Eastern Fan Shell
The Eastern Fan Shell
is rounded, solid and inflated. This mussel is found in medium to
large rivers. It buries itself in sand or gravel in deep water with
only the edge of its shell and its feeding siphons exposed. To its fish
host, a fanshell larva looks like a worm. When the fish host attacks,
the larva attaches itself to the gills, and stays there while it grows
a shell and is a small fanshell.
The Eastern Fan Shell need undisturbed water and a supply of fish hosts for reproducing. The male discharges sperm into the water, the females downstream siphon the sperm to fertilize their eggs, which they store in their gill pouches until the larvae hatch. The females discharge the larvae clusters, which resemble spiral worms, which attach themselves to the fish's gills. Once they grow their shells, they seperate from the fish and settle into the riverbed. They can live for as long as 50 years.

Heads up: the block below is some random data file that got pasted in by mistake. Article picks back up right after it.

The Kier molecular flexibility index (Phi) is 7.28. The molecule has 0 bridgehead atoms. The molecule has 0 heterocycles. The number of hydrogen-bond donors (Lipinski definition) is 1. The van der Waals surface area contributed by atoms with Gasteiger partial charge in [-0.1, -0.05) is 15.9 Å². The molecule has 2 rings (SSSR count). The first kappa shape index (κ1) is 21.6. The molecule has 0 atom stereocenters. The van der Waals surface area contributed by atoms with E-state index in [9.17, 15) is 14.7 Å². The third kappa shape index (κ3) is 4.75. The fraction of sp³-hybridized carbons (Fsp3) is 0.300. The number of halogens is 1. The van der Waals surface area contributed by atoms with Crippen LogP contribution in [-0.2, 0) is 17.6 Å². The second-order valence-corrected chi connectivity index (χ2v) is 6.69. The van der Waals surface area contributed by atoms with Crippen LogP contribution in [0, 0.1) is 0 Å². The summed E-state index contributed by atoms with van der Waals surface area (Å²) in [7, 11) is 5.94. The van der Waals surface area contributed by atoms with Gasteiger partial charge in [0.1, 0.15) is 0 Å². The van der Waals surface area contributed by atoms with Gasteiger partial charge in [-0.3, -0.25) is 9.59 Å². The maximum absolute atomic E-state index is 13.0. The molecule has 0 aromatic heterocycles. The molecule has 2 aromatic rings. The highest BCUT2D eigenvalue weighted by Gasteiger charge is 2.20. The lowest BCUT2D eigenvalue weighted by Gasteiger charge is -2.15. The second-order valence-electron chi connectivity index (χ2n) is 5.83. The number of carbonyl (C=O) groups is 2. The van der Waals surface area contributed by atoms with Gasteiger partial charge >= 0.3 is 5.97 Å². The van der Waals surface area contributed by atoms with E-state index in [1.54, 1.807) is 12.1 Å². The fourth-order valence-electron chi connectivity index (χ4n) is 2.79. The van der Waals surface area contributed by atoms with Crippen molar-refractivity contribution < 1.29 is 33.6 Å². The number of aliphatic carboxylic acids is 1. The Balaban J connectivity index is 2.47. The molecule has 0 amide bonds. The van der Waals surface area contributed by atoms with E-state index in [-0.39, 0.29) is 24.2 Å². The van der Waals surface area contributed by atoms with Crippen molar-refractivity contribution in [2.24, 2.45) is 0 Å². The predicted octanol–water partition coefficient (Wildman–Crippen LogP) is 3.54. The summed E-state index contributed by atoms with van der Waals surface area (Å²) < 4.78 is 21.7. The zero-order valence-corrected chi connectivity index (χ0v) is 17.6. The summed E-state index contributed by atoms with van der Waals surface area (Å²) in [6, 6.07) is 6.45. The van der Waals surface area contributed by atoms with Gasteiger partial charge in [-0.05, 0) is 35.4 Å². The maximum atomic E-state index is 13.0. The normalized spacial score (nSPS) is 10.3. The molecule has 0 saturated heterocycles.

Reason for the species decline in population:
Most of the mussel's locations have been reduced by dams and reservoirs changing the gravel and sand habitat. Dredging the river channels and sand and gravel mining also destroys fanshell habitat. Erosion caused by strip ming, logging and farming adds silt to many rivers.Pollution for agricultural and industrial run-off can damage the mussels. Chemical and toxic metals can become concentrated in the body tissues of the mussels eventually poisoning it ot death.
To save the Fanshell, the State and Federal laws must be enforced. Some of the habitats need to be restored. Research is needed to determine the required habitat and the fish hosts.